Modern man is becoming more passive as his world fills up with things to do and watch and he gets busier and busier,  and the dis-arrangement of his senses, culminating in actual mental illness, is a symptom of this entropy — not a cause.

Time will continue to speed up as the world fills with distractions.  In the end,  alienation is experienced more like a narcotic, like a not unpleasant buzz, with occasional startles from noticing the number of the year.

Helen Vendler, on Gerard M. Hopkins: “…second-order reflection…”

“The subjects that interested Hopkins were chiefly intellectual ones; even his most sensuous responses to the natural world were immediately referred to the intellect, which, in the poetry, meant referral to philosophical or theological thought. Although it has seemed regrettable to some readers that Hopkins grafted religious sestets onto octaves of natural beauty, it must be acknowledged that if he had led a different life, his penetrating sense-perceptions would even so have had to be presented to, and mediated by, his intellectual preoccupations (which, in that alternative life, might have been philosophical rather than religious). In any case, the two aspects – the senses and the intellect – would still have had to struggle into stand-offs, reconciliations, suspensions – the very things that happen in the religious poems.

The overwhelming elation Hopkins felt in the presence of natural phenomena (and his consequent grief at the destruction of natural beauty) could not exist unaffected by second-order reflection.”

Helen Vendler reviews ‘The Collected Works of Gerard Manley Hopkins Vols I-II’ edited by R.K.R. Thorton and Catherine Phillips · LRB 3 April 2014

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John V. Taylor: Poem…“Over the swinging parapet…”

Over the swinging parapet of my arm
your sentinel eyes lean gazing. Hugely alert
on the pale unfinished clay of your infant face,
they drink light from this candle on the tree.
Drinking, not pondering, each bright thing you see,
you make it yours without analysis
and, stopping down the aperture of thought
to a fine pinhole, you are filled with flame.

Give me for Christmas, then, your kind of seeing,
not studying candles – angel, manger, star – but staring as at a portrait, God’s I guess,
that shocks and holds the eye, till all my being,
gathered, intent and still, now you are ,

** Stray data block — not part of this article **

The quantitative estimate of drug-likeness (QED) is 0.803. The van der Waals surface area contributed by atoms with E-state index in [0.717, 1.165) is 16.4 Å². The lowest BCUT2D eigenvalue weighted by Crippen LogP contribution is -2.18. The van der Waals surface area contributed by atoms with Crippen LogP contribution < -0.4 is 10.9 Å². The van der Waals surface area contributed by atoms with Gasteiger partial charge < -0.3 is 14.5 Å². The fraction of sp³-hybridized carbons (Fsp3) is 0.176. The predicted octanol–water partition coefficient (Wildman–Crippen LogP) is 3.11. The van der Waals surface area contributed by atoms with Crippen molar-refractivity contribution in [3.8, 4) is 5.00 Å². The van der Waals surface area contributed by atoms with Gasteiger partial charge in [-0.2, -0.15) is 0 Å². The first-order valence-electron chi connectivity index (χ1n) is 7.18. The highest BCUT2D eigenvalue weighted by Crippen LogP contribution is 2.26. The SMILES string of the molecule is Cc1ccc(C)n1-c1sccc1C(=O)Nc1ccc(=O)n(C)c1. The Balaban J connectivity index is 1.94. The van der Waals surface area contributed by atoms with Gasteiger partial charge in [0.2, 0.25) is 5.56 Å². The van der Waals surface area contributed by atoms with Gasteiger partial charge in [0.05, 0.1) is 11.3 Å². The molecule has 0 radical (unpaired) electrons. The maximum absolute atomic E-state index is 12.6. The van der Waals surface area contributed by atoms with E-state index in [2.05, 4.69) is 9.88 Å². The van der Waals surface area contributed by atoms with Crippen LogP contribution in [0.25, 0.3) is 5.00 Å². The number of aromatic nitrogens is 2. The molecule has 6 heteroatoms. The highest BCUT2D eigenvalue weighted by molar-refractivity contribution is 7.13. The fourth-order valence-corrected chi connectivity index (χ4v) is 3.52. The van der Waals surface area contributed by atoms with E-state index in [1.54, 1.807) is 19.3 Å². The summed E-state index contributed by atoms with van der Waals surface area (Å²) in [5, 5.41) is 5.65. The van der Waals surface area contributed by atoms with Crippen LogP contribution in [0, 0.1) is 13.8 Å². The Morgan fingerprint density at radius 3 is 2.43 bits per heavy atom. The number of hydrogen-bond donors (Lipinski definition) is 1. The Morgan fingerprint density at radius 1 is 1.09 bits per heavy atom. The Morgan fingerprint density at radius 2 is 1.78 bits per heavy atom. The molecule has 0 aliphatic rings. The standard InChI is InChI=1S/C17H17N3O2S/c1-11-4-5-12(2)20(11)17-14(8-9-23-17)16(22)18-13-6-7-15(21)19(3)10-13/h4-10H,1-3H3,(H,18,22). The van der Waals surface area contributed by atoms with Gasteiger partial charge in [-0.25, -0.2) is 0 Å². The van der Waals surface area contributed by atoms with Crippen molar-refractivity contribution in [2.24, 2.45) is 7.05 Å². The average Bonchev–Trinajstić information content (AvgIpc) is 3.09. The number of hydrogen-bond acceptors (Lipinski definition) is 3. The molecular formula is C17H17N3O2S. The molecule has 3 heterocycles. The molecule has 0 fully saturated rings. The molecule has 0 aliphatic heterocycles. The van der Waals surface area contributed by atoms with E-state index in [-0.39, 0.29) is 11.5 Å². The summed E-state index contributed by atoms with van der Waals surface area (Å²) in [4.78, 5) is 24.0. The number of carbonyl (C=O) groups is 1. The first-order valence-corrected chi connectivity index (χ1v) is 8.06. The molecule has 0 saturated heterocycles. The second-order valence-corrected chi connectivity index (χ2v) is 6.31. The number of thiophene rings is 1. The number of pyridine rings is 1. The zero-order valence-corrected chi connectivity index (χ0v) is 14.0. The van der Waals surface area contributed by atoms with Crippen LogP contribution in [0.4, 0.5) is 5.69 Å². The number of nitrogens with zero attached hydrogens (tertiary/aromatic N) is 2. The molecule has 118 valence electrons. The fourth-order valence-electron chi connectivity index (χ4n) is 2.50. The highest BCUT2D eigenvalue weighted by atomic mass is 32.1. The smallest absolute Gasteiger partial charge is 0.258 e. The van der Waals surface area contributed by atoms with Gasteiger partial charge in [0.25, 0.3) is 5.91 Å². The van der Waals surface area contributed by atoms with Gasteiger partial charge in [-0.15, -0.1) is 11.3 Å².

breathes out it’s wonder in a wordless yes.

– John V Taylor

Not sure of the actual title.

Ann Lewin, poem on prayer

Prayer is like watching for the
Kingfisher. All you can do is
Be there where he is likely to appear, and
Wait.

Often, nothing much happens;
There is space, silence, and expectancy.
No visible sign, only the
Knowledge that he’s been there,
And may come again.

Seeing or not seeing cease to matter,
You have been prepared.
But sometimes, when you’ve almost
Stopped expecting it,
A flash of brightness
Gives encouragement.

– Ann Lewin, “Candles and Kingfishers”, quoted in Lost In Wonder , Esther de Waal, without title.

Walter Breuggemann: On Land As Inheritance

Moses understands, as do the prophets after him, that being in the land poses for Israel a conflict between two economic systems, each of which views the land differently. On the one hand, the land is regarded as property and possession to be bought and sold and traded and used. On the other hand, in a context of covenant, the land is a birthright and an inheritance, one’s own land as a subset of the larger inheritance of the whole people of God. If the land is possession, then the proper way of life is to acquire more. If the land is inheritance, then the proper way of life is to enhance the neighborhood and the extended family so that all members may enjoy the good produce of the land.

– Walter Breuggemann, in Sabbath As Resistance.

Land as inheritance versus land as possession. Commodity versus covenant. Think Wendell Berry.   This is the one perspective the environmental movement has right.  Then, of course, they immediately begin advocating for state controls over property in order to impose, by law, the right spiritual perspective.

I do feel this lack every day: the lack of a home, in the form of a patch of land inherited from my family with the marks everywhere of my ancestors’ work.  A farm, I suppose, which is nothing but a worked garden.  Land  with real trees and a wet stream and fields moving in real winds.   Modernity needs mobility.  And the price is home.